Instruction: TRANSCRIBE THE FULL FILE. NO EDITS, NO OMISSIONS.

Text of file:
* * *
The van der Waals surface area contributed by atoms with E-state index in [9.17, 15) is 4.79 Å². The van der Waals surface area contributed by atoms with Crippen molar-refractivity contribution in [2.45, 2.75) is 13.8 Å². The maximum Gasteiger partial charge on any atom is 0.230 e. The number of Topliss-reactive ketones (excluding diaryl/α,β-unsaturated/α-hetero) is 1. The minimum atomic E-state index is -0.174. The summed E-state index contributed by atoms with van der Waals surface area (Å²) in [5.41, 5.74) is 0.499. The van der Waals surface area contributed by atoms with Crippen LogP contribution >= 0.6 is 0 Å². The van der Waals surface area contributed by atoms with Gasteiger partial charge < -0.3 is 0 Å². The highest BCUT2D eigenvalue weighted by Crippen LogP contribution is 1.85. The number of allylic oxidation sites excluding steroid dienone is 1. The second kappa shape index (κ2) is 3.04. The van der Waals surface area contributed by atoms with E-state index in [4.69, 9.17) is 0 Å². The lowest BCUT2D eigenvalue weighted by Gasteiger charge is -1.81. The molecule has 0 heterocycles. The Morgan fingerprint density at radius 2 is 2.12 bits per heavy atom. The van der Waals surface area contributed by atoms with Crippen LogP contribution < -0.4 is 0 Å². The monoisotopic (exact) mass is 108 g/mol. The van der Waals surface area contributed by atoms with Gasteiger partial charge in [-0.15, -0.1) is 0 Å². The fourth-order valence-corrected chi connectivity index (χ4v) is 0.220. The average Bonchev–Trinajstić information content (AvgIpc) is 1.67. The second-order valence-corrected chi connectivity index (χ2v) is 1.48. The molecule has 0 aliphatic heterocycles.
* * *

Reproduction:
The van der Waals surface area contributed by atoms with E-state index in [9.17, 15) is 4.79 Å². The van der Waals surface area contributed by atoms with Crippen molar-refractivity contribution in [2.45, 2.75) is 13.8 Å². The maximum Gasteiger partial charge on any atom is 0.230 e. The number of Topliss-reactive ketones (excluding diaryl/α,β-unsaturated/α-hetero) is 1. The minimum atomic E-state index is -0.174. The summed E-state index contributed by atoms with van der Waals surface area (Å²) in [5.41, 5.74) is 0.499. The van der Waals surface area contributed by atoms with Crippen LogP contribution >= 0.6 is 0 Å². The van der Waals surface area contributed by atoms with Gasteiger partial charge < -0.3 is 0 Å². The highest BCUT2D eigenvalue weighted by Crippen LogP contribution is 1.85. The number of allylic oxidation sites excluding steroid dienone is 1. The second kappa shape index (κ2) is 3.04. The van der Waals surface area contributed by atoms with E-state index in [4.69, 9.17) is 0 Å². The lowest BCUT2D eigenvalue weighted by Gasteiger charge is -1.81. The molecule has 0 heterocycles. The Morgan fingerprint density at radius 2 is 2.12 bits per heavy atom. The van der Waals surface area contributed by atoms with Crippen LogP contribution < -0.4 is 0 Å². The monoisotopic (exact) mass is 108 g/mol. The van der Waals surface area contributed by atoms with Gasteiger partial charge in [-0.15, -0.1) is 0 Å². The fourth-order valence-corrected chi connectivity index (χ4v) is 0.220. The average Bonchev–Trinajstić information content (AvgIpc) is 1.67. The second-order valence-corrected chi connectivity index (χ2v) is 1.48. The molecule has 0 aliphatic heterocycles.